Discourse in India on the environment as a resource has, for too long, been confined to relatively narrow domains — either restricted to improvement of quality of non-renewable resources such as air and water or the challenge of addressing global issues such as reducing emissions in the face of increasing demand for energy in an energy-starved society. The domain of environmental governance has been the forte of a motley group of environmentalists and later, environmental economists. In the absence of a holistic and trans-disciplinary approach to understanding environmental governance, action has been too late (the State of the Environment Report was brought out by the environment ministry only in 2009 and the Economic Survey started adding a chapter on Sustainable Development only from 2012) or too little (recurring conflicts on competing usage of land, forests and river water).
Against this backdrop, the essays compiled in the book Environmental Governance — Approaches, Imperatives and Methods provides a fresh perspective to the multitude of vexed issues of not just protecting the environment but managing the sustainable extraction of environmental benefits for private welfare. The freshness of perspectives arrives from the diversity in the backgrounds of the authors — economists, policy makers, historians et al. The collection of essays, mostly based on papers presented at the Conference of the Indian Society of Ecological Economics, 2009, have been edited by three experts at the forefront of research in the field of ecological economics.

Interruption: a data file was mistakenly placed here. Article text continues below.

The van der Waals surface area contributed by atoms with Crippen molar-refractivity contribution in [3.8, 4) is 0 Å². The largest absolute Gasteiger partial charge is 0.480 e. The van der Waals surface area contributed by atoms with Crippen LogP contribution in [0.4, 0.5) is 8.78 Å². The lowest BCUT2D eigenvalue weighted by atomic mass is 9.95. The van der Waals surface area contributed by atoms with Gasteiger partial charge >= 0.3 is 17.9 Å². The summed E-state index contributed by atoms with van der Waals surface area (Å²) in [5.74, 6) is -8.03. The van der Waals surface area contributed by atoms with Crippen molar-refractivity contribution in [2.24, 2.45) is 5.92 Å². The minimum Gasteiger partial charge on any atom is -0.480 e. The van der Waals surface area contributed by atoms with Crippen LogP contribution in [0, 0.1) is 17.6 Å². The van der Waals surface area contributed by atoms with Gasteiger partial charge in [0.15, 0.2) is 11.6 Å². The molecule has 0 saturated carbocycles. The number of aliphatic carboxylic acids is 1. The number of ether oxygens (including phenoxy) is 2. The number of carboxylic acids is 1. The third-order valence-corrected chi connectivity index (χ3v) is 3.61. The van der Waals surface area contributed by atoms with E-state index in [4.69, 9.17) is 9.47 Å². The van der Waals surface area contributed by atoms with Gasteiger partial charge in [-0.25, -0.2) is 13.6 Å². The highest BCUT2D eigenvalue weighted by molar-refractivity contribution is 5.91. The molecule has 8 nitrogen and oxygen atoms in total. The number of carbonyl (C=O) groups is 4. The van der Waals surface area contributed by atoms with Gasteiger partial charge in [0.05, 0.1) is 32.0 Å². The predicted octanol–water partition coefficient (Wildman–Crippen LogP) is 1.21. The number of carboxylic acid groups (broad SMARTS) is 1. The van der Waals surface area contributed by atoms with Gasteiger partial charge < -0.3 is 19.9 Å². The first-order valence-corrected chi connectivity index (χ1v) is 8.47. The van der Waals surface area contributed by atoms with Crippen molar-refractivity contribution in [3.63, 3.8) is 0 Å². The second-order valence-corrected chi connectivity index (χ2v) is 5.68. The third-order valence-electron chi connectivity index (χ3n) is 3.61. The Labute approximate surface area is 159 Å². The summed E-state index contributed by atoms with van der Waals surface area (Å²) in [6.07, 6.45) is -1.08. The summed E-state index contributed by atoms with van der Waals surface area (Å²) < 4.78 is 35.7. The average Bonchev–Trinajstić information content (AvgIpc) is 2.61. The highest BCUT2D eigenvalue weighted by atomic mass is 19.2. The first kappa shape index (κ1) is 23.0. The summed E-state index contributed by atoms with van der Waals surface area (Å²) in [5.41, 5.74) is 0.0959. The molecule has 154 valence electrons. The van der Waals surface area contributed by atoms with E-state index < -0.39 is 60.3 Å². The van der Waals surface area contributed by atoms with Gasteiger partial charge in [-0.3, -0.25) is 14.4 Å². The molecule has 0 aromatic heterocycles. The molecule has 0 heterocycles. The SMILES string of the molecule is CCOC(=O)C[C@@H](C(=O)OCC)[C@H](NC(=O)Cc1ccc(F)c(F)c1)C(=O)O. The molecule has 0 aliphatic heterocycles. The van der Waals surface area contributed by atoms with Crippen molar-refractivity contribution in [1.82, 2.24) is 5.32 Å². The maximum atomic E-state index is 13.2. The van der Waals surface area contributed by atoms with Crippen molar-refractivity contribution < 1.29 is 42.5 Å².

The freshness is evident in the attempt to show how questions on sustainability can hopefully be met through inter-disciplinary, policy-oriented research and participative human institutions. The editors say that bottom-up perspectives on environmental governance demand that ‘public interest science’ play a crucial role in supporting environmental movements. Noted economist Kirit Parikh focuses on the role of natural resource accounting in guiding national developmental policies, while well-known educationist YK Alagh highlights the issues of land and water management in achieving sustainable agriculture.
Further enriching this collection is the section devoted to case studies drawn from different parts of South Asia. Sudeshna Banerjee’s illustration of government failure to conserve the wetlands of Kolkata stands out as a stark reminder of strengthening institutions towards governance.
The editors have done a highly commendable job of demonstrating the linkages among various contributions. The inter-disciplinary value of this collection is its most outstanding feature and one, therefore, hopes that it attracts the attention of academics and policy makers alike.